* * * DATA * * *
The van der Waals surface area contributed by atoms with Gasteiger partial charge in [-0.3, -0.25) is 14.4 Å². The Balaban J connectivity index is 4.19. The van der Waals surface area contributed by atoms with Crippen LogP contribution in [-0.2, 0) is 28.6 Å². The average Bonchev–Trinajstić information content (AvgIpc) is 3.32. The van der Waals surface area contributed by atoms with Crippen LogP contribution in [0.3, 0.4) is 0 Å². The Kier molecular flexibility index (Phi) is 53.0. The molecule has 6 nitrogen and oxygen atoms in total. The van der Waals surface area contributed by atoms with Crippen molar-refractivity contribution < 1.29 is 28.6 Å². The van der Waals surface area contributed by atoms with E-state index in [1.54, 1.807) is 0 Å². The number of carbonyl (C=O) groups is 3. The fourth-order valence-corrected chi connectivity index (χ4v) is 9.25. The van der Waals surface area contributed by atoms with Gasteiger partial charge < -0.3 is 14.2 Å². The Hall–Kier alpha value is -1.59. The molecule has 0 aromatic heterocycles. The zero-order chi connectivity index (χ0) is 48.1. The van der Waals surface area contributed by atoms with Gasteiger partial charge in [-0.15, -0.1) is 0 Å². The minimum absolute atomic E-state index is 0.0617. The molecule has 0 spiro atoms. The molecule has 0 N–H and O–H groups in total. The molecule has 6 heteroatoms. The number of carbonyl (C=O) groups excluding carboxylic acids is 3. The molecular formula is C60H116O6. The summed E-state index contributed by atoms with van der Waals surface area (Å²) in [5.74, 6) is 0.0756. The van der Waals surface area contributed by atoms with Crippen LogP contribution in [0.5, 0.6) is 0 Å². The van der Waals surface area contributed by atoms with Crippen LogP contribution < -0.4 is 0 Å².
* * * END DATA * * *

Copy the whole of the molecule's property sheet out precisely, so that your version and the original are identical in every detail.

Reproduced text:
The van der Waals surface area contributed by atoms with Gasteiger partial charge in [-0.3, -0.25) is 14.4 Å². The Balaban J connectivity index is 4.19. The van der Waals surface area contributed by atoms with Crippen LogP contribution in [-0.2, 0) is 28.6 Å². The average Bonchev–Trinajstić information content (AvgIpc) is 3.32. The van der Waals surface area contributed by atoms with Crippen LogP contribution in [0.3, 0.4) is 0 Å². The Kier molecular flexibility index (Phi) is 53.0. The molecule has 6 nitrogen and oxygen atoms in total. The van der Waals surface area contributed by atoms with Crippen molar-refractivity contribution < 1.29 is 28.6 Å². The van der Waals surface area contributed by atoms with E-state index in [1.54, 1.807) is 0 Å². The number of carbonyl (C=O) groups is 3. The fourth-order valence-corrected chi connectivity index (χ4v) is 9.25. The van der Waals surface area contributed by atoms with Gasteiger partial charge < -0.3 is 14.2 Å². The Hall–Kier alpha value is -1.59. The molecule has 0 aromatic heterocycles. The zero-order chi connectivity index (χ0) is 48.1. The van der Waals surface area contributed by atoms with Gasteiger partial charge in [-0.15, -0.1) is 0 Å². The minimum absolute atomic E-state index is 0.0617. The molecule has 0 spiro atoms. The molecule has 0 N–H and O–H groups in total. The molecule has 6 heteroatoms. The number of carbonyl (C=O) groups excluding carboxylic acids is 3. The molecular formula is C60H116O6. The summed E-state index contributed by atoms with van der Waals surface area (Å²) in [5.74, 6) is 0.0756. The van der Waals surface area contributed by atoms with Crippen LogP contribution in [0.5, 0.6) is 0 Å². The van der Waals surface area contributed by atoms with Crippen LogP contribution < -0.4 is 0 Å².